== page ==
Canadian Manufacturing

Researchers develop solar cell that captures CO2, converts it to burnable fuel

Essentially an artificial leaf, device could make fossil fuels obsolete by generating synthetic fuel from air using only energy from the sun



PHOTO: University of Illinois

The new solar cell generates synthetic gas using just carbon dioxide from the atmosphere and sunlight. PHOTO: University of Illinois

CHICAGO—Forget photovoltaics and electricity—a team of researchers at the University of Illinois at Chicago (UIC) is looking to kick fossil fuels and power the world economy with photosynthetics.

Publishing their findings late last week in the academic journal Science, the team has developed a cheap and efficient solar cell that converts atmospheric carbon dioxide into synthetic hydrocarbon fuel using only sunlight.

“The new solar cell is not photovoltaic—it’s photosynthetic,” Amin Salehi-Khojin, the study’s senior author and assistant professor of mechanical and industrial engineering at UIC, said in a statement.

“Instead of producing energy in an unsustainable one-way route from fossil fuels to greenhouse gas, we can now reverse the process and recycle atmospheric carbon into fuel using sunlight,” he added.

Unlike traditional solar cells, which convert the sun’s energy into electricity, the lab-scale device converts CO2 from the air into a mixture of hydrogen gas and carbon monoxide. The synthetic gas can then be burned directly or converted into hydrocarbon fuels. The researchers compared the photosynthetic process to how plants use photosynthesis to generate sugars—only instead of sugars, the new solar cell creates an energy-dense fuel.

A longtime goal of researchers around the world, reversing chemical combustion reactions and producing man-made fuels could make fossil fuels obsolete and greatly reduce the global greenhouse gas emissions they generate. According to Salehi-Khojin though, most other attempts at reversing the combustion process have been either inefficient, or reliant on expensive precious metals, so far.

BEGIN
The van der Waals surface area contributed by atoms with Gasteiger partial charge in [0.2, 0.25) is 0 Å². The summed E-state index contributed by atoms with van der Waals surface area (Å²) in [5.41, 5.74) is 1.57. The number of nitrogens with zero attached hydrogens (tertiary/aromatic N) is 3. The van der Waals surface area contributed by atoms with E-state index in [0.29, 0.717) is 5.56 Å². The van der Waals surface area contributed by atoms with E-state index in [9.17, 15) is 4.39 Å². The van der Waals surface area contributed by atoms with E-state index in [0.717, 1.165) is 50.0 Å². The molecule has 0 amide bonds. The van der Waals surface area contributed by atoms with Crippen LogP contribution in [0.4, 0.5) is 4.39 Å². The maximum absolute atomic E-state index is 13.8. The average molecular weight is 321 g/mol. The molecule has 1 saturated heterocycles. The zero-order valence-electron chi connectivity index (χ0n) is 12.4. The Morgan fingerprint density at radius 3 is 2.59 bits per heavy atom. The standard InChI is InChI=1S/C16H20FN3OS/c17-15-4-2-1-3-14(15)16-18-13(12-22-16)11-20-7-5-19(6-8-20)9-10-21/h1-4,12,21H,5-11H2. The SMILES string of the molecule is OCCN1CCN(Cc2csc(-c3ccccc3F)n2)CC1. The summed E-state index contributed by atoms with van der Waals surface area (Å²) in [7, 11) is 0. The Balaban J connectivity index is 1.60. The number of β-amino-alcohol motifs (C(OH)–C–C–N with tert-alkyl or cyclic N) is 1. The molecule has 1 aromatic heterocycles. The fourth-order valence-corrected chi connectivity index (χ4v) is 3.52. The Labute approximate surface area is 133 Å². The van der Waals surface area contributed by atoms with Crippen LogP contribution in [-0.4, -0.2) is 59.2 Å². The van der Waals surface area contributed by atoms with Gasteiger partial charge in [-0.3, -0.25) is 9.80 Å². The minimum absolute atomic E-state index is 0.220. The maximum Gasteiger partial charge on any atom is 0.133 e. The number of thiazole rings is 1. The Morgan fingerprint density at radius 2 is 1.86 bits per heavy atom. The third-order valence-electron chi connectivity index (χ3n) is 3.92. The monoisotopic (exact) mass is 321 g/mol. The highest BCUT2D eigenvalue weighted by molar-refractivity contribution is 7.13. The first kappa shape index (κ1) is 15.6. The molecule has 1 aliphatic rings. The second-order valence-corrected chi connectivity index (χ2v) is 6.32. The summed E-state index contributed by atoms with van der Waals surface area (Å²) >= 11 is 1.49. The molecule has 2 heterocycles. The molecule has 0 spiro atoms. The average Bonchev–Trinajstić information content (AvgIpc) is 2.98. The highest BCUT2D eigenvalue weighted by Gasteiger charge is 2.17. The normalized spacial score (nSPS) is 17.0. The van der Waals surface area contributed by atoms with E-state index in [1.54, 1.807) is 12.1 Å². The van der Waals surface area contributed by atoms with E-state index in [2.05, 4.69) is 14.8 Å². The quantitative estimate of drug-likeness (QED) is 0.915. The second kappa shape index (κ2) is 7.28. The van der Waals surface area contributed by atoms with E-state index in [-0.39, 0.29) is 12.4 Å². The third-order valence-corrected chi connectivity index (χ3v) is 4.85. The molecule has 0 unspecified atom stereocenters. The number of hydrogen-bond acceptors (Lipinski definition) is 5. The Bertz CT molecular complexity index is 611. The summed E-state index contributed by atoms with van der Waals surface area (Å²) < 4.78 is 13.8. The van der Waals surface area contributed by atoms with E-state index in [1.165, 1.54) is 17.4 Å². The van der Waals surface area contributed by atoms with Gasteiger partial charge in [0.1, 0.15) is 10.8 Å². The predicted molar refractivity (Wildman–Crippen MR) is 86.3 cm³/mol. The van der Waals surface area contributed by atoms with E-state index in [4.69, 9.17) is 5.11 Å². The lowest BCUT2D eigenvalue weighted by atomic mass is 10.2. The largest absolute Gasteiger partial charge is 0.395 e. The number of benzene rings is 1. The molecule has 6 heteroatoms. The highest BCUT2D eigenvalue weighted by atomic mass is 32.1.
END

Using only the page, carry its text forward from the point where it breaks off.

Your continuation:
“What we needed was a new family of chemicals with extraordinary properties,” he said.

To achieve the reaction more efficiently, the UIC team turned to a family of nano-structured compounds known as transition metal dichalcogenides. The researchers combined a range of TMDCs—which serve as catalysts—with an unconventional ionic liquid electrolyte in a three-electrode electrochemical cell to determine which compound would perform the function best. Eventually settling on nanoflake tungsten diselenide, the study’s lead author and UIC postdoctoral student, Mohammad Asadi, said the new catalyst is 1,000-times faster than noble-metal catalysts and about 20-times cheaper.

“The new catalyst is more active; more able to break carbon dioxide’s chemical bonds,” Asadi said.

Essentially an 18-square-centimetre artificial leaf, the solar cell prototype generates hydrogen and carbon monoxide gas at its cathode, and free oxygen and hydrogen ions at its anode, when it is energized by the sun.

“The hydrogen ions diffuse through a membrane to the cathode side, to participate in the carbon dioxide reduction reaction,” Asadi said.

The team has filed a provisional patent for the technology, and said it should be adaptable to both large- and small-scale applications. Further research will determine whether or not technology will become economically viable.

The UIC researchers are not the only team working to synthesize fossil fuels from atmospheric CO2, however. Among other projects worldwide, Carbon Engineering, a cleantech company based in Squamish, B.C., is currently piloting its carbon-scrubbing technology that draws in CO2 from the air, isolating it for synthesis or sequester.

Related Posts from the network